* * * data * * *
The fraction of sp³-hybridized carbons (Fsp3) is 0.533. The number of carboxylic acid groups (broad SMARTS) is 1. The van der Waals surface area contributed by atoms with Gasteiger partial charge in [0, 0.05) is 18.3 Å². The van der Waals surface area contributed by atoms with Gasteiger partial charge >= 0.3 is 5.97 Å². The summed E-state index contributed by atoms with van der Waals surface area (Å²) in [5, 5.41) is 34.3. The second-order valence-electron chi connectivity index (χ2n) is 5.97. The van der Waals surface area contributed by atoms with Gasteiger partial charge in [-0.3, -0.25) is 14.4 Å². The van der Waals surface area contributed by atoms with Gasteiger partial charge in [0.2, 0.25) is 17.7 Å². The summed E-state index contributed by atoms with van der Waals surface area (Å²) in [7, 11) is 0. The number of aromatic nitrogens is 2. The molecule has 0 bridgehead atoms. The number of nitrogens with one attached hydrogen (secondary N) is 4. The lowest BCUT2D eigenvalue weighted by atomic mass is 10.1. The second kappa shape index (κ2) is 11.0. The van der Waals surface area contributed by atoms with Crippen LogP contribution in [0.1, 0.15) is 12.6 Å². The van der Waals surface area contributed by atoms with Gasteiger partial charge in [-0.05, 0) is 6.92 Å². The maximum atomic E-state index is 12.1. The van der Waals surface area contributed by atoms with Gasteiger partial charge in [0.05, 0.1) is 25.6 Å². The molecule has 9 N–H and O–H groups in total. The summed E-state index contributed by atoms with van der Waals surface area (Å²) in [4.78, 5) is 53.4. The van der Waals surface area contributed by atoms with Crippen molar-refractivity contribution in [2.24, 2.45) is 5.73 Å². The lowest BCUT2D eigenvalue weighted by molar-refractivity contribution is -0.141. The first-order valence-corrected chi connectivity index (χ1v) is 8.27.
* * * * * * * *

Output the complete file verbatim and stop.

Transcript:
The fraction of sp³-hybridized carbons (Fsp3) is 0.533. The number of carboxylic acid groups (broad SMARTS) is 1. The van der Waals surface area contributed by atoms with Gasteiger partial charge in [0, 0.05) is 18.3 Å². The van der Waals surface area contributed by atoms with Gasteiger partial charge >= 0.3 is 5.97 Å². The summed E-state index contributed by atoms with van der Waals surface area (Å²) in [5, 5.41) is 34.3. The second-order valence-electron chi connectivity index (χ2n) is 5.97. The van der Waals surface area contributed by atoms with Gasteiger partial charge in [-0.3, -0.25) is 14.4 Å². The van der Waals surface area contributed by atoms with Gasteiger partial charge in [0.2, 0.25) is 17.7 Å². The summed E-state index contributed by atoms with van der Waals surface area (Å²) in [7, 11) is 0. The number of aromatic nitrogens is 2. The molecule has 0 bridgehead atoms. The number of nitrogens with one attached hydrogen (secondary N) is 4. The lowest BCUT2D eigenvalue weighted by atomic mass is 10.1. The second kappa shape index (κ2) is 11.0. The van der Waals surface area contributed by atoms with Crippen LogP contribution in [0.1, 0.15) is 12.6 Å². The van der Waals surface area contributed by atoms with Gasteiger partial charge in [-0.05, 0) is 6.92 Å². The maximum atomic E-state index is 12.1. The van der Waals surface area contributed by atoms with Gasteiger partial charge in [0.05, 0.1) is 25.6 Å². The molecule has 9 N–H and O–H groups in total. The summed E-state index contributed by atoms with van der Waals surface area (Å²) in [4.78, 5) is 53.4. The van der Waals surface area contributed by atoms with Crippen molar-refractivity contribution in [2.24, 2.45) is 5.73 Å². The lowest BCUT2D eigenvalue weighted by molar-refractivity contribution is -0.141. The first-order valence-corrected chi connectivity index (χ1v) is 8.27.